– Chicken skin – Adds 3-5g fat per serving

– Olive oil – Use minimal amounts or cook with broth instead

– Heavy cream – Some recipes call for adding cream, which significantly increases fat

– High-fat cheese – Opt for part-skim mozzarella or small amounts of parmesan

– Pancetta or bacon – Pork products add about 5g fat per ounce

– Butter – Adds 7g fat per tablespoon if used to sauté veggies

Sticking to boneless, skinless chicken along with minimal added fats from oils, cheese, cream or pork products will keep the fat content down.

Is Chicken Cacciatore Healthy?

Chicken cacciatore made according to a classic recipe and enjoyed in moderate portions can be a healthy meal option as part of a balanced diet. It provides lean protein, vitamins and minerals from the vegetables in the sauce, and primarily healthy fats from olive oil.

To make the healthiest versions, opt for the following:

– Boneless, skinless chicken breasts or thighs
– Minimal olive oil – use broth or water to sauté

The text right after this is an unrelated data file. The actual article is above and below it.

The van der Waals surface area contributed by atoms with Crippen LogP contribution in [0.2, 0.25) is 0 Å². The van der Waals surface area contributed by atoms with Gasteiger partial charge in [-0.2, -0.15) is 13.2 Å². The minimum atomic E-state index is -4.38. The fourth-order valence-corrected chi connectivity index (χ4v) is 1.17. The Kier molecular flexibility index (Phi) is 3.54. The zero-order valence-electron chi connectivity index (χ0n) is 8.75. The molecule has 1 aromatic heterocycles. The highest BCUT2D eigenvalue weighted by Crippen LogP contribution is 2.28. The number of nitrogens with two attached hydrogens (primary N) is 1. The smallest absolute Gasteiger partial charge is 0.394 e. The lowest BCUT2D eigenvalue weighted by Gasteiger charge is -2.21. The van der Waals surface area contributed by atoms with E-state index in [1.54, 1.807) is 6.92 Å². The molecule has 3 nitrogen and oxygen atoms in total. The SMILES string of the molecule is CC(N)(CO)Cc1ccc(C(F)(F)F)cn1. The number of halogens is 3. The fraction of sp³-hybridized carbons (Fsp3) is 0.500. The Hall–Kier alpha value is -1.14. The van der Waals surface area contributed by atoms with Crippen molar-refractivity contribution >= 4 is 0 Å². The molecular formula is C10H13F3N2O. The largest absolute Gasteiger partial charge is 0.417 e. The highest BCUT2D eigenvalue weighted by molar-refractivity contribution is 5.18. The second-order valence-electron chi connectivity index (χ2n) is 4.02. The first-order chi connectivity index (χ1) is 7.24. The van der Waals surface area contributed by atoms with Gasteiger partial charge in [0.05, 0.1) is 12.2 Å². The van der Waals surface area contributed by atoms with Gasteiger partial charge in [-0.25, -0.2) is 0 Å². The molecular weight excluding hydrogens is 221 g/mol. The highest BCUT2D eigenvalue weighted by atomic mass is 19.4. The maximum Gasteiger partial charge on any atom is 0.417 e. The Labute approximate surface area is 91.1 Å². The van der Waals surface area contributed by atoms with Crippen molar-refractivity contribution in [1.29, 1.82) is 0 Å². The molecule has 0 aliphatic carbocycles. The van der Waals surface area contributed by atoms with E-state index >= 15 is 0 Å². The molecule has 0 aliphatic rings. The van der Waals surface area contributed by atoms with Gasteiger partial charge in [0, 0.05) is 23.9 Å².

– Load up on vegetables like onions, carrots, peppers
– Use part-skim mozzarella cheese sparingly
– Avoid heavy cream or butter
– Watch portion sizes – stick to about 4-6oz chicken per serving

Made with simple, whole food ingredients and reasonable fat content, chicken cacciatore can be a nutritious way to enjoy the flavors of Italian comfort food.


Chicken cacciatore is a hearty Italian chicken dish that’s flavored with a tomato-based sauce and vegetables. A typical serving contains around 10-15g of fat, primarily coming from the chicken thigh meat and olive oil used to prepare the dish.

There are several ways to tweak the recipe to lower the fat content, like using chicken breast instead of thighs, removing the skin, increasing the veggies and avoiding high-fat ingredients like heavy cream.

Moderately portioned, chicken cacciatore can be enjoyed as part of healthy diet that includes a variety of lean proteins and produce. Just be mindful of higher-fat add-ins that can increase the calories significantly.